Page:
At this moment the soldier returned leading a young girl by the hand. She
seemed very sweet and modest, having a pretty face and beautiful green eyes
and hair. A dainty green silk skirt reached to her knees, showing silk
stockings embroidered with pea-pods, and green satin slippers with bunches
of lettuce for decorations instead of bows or buckles. Upon her silken waist
clover leaves were embroidered, and she wore a jaunty little jacket trimmed
with sparkling emeralds of a uniform size.
“Why, it’s little Jellia Jamb!” exclaimed the Scarecrow, as the green maiden
bowed her pretty head before him. “Do you understand the language of the
Gillikins, my dear?”
“Yes, your Majesty, she answered, “for I was born in the North Country.”
“Then you shall be our interpreter,” said the Scarecrow, “and explain to
this Pumpkinhead all that I say, and also explain to me all that he says. Is
this arrangement satisfactory?” he asked, turning toward his guest.
“Very satisfactory indeed,” was the reply.
“Then ask him, to begin with,” resumed the Scarecrow, turning to Jellia,
“what brought him to the Emerald City”
But instead of this the girl, who had been staring at Jack, said to him:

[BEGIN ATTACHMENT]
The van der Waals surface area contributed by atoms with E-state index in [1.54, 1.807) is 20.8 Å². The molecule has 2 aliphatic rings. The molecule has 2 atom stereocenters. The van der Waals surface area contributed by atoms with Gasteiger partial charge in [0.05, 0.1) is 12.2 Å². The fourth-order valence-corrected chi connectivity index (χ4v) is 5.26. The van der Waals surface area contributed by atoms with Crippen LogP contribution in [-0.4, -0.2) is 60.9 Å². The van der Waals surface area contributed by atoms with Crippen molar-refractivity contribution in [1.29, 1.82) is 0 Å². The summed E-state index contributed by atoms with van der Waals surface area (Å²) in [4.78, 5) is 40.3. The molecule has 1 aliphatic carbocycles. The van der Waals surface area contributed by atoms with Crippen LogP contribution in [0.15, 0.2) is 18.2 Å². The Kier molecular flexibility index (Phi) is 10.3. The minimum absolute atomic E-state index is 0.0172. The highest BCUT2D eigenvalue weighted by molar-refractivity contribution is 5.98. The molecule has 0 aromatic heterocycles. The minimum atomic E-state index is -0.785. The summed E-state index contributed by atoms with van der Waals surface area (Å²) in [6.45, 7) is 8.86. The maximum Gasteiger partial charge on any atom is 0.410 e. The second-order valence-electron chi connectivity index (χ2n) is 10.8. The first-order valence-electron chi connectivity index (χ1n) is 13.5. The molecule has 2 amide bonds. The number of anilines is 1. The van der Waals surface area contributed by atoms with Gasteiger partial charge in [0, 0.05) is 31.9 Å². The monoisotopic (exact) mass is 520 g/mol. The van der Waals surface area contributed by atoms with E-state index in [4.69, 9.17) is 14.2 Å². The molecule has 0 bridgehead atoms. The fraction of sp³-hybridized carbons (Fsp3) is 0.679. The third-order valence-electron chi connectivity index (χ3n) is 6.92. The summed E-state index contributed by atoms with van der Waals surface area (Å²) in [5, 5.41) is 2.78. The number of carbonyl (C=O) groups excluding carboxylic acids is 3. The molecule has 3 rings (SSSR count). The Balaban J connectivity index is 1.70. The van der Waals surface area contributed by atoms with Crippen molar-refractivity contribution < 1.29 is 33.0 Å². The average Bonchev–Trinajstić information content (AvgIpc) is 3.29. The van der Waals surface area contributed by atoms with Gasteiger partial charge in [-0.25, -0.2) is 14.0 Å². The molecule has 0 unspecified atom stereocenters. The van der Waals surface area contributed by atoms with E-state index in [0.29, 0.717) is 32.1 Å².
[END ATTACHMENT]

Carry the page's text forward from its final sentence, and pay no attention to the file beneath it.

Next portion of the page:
“You are certainly a wonderful creature. Who made you?”
“A boy named Tip,” answered Jack.
“What does he say?” inquired the Scarecrow. “My ears must have deceived me.
What did he say?”
“He says that your Majesty’s brains seem to have come loose,” replied the
The Scarecrow moved uneasily upon his throne, and felt of his head with his
“What a fine thing it is to understand two different languages,” he said,
with a perplexed sigh. “Ask him, my dear, if he has any objection to being
put in jail for insulting the ruler of the Emerald City.”
“I didn’t insult you!” protested Jack, indignantly.
“Tut — tut!” cautioned the Scarecrow “wait, until Jellia translates my
speech. What have we got an interpreter for, if you break out in this rash
“All right, I’ll wait,” replied the Pumpkinhead, in a surly tone — although
his face smiled as genially as ever. “Translate the speech, young woman.”
“His Majesty inquires if you are hungry, said Jellia.
“Oh, not at all!” answered Jack, more pleasantly, “for it is impossible for